The Climate Change Deniers Trying to Discredit Greta Thunberg
Global warming truthers will believe a load of bunk-science, but can't believe that a teenager would be passionate about saving the world.
Greta Thunberg. Photo: Natasha Quarmby / Alamy Stock Photo
Last week, the Global Warming Policy Foundation published a blog with a provocative headline: "Greta Thunberg: climate figurehead or PR puppet?"
GWPF is a "think-tank" that spends its time pouring scorn on what it calls "the contested science of global warming". They're just asking questions here. Bravely trying to get to the bottom of an issue.
Greta Thunberg is the 16-year-old Swedish activist who has shot to global fame after becoming the de-facto leader of the increasingly global School Strike 4 Climate Action. But is she a puppet? Or are her detractors full of shit? I'm just asking questions here.
"There are more and more doubts about the 'story' of the climate girl from Sweden," writes Stefan Winterbauer in an article cited by the GWPF, after first appearing on the German site meedia.de.
This piece was the latest in a flurry of blogs and magazine articles innocently asking questions about Thunberg. Most notably, a piece in the right-wing Swiss magazine Die Weltwoche, which investigated why Thunberg was getting so much support, when another teen activist, Izabella Nilsson Jarvandi – who campaigns against migration and "globalism" – barely gets noticed.
So what's the evidence against Greta Thunberg?
According to meedia.de, "Weltwoche reveals that shortly after Greta began her school strikes, her mother, a well-known opera singer, published a book. On the day of the book's release, PR man Rentzhog published a picture of Greta on [school] strike on Instagram and published an article about her on Facebook."
Here I was getting inspired by one teenager's quest to get the world to take action on climate change – but it turns out her activism is just part of a well worked PR campaign for an opera-singer’s book on raising children with autism (both Greta and her younger sister have autism).
Not only that, but when she made a speech at the UN climate conference in Katowice late last year, Swedish public television filmed her. There wasn't much of a crowd in the room where Thunberg delivered her address, but Swedish TV gave "the false impression that she had spoken to a large audience". Imagine pointing your camera at a person giving a speech, rather than the room in front of them. Truly, a cunning deception.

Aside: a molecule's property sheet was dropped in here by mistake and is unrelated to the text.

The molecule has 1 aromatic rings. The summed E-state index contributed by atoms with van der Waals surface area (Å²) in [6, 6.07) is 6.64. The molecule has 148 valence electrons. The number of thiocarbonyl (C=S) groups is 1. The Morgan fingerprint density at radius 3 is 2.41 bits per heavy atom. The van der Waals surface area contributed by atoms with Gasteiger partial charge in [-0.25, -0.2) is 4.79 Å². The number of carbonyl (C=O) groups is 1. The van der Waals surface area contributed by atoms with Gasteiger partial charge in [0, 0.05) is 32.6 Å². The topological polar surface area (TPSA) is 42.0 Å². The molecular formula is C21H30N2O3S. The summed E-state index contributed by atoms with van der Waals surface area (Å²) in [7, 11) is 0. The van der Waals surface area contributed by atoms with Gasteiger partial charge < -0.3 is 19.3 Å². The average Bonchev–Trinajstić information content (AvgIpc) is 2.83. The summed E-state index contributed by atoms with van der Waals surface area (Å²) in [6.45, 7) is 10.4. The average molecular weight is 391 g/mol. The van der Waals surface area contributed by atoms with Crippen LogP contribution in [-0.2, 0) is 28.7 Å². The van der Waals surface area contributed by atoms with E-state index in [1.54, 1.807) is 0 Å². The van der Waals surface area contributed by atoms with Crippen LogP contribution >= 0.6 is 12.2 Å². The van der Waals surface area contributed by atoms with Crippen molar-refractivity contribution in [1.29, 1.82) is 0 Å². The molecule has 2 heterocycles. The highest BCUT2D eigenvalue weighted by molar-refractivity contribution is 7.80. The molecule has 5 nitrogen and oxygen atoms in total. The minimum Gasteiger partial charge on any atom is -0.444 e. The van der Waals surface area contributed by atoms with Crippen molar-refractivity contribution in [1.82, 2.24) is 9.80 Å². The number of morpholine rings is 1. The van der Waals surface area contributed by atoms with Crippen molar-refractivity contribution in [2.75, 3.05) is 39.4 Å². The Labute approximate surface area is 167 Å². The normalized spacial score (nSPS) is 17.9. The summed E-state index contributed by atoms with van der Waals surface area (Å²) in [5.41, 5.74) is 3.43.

Winterbauer also notes that "articles dealing with the role of PR consultant Ingmar Rentzhog have been few and mostly in the right-wing media or from Sweden". So who is this Ingmar guy?
I called him up to ask.
"They think that I am the PR genius behind Greta," he told me. "That I write her speeches and arrange meetings for her with journalists. That's simply not true."
Rentzhog says that, after Thunberg began her campaign, he gave her advice through We Don't Have Time, a tech start-up that aims to amplify local climate initiatives and bring them to global audiences through social media. He says he’s got nothing to do with Ernman's book, the profits from which, Thunberg has said, will go to a range of environmental, animal rights and other charities.
Rentzhog first became aware of Thunberg after seeing her solo protest outside the Swedish parliament on his way to work and posting a short essay and a picture of her on social media that soon went viral. Thunberg herself has said she talked to a range of activists before coming to her school strike idea.
Since right-wing blogs started attacking Thunberg in December, Rentzhog says he and staff at the organisation he founded, We Don't Have Time, have received hate email.
"Many people love to spread rumours saying that I have people 'behind me' or that I'm being 'paid' or 'used' to do what I’m doing. But there is no one 'behind' me except for myself," Thunberg wrote on Facebook on Saturday. "My parents were as far from climate activists as possible before I made them aware of the situation.... When I told my parents about my plans they weren’t very fond of it."
While the GWPF are keen to debunk the conspiracy of "the teenager who cares about climate change", they're less sceptical when it comes to some other pretty out there ideas.
Take the group's annual State of the Polar Bear report, by Susan Crockford, a woman who has made a name for herself in recent years by boldly stating that polar bears are doing just fine, no matter what the scientists tell you. Or their promotion of the theory that cosmic rays, not greenhouse gases, are causing global temperature increases.
Thousands of students all over the world have joined the School Strike 4 Climate Action campaign, inspired by Thunberg. Walk-outs took place in Belgium, Germany, Switzerland and Australia at the back end of 2018. This is a group of teenagers who have been inspired to make the world a better place. For a group who spend their days trolling environmentalists on the worst parts of the internet, and staggering into the the House of Lords to bemoan BBC bias, they must seem very threatening.
Joe Sandler Clarke is a reporter for Unearthed .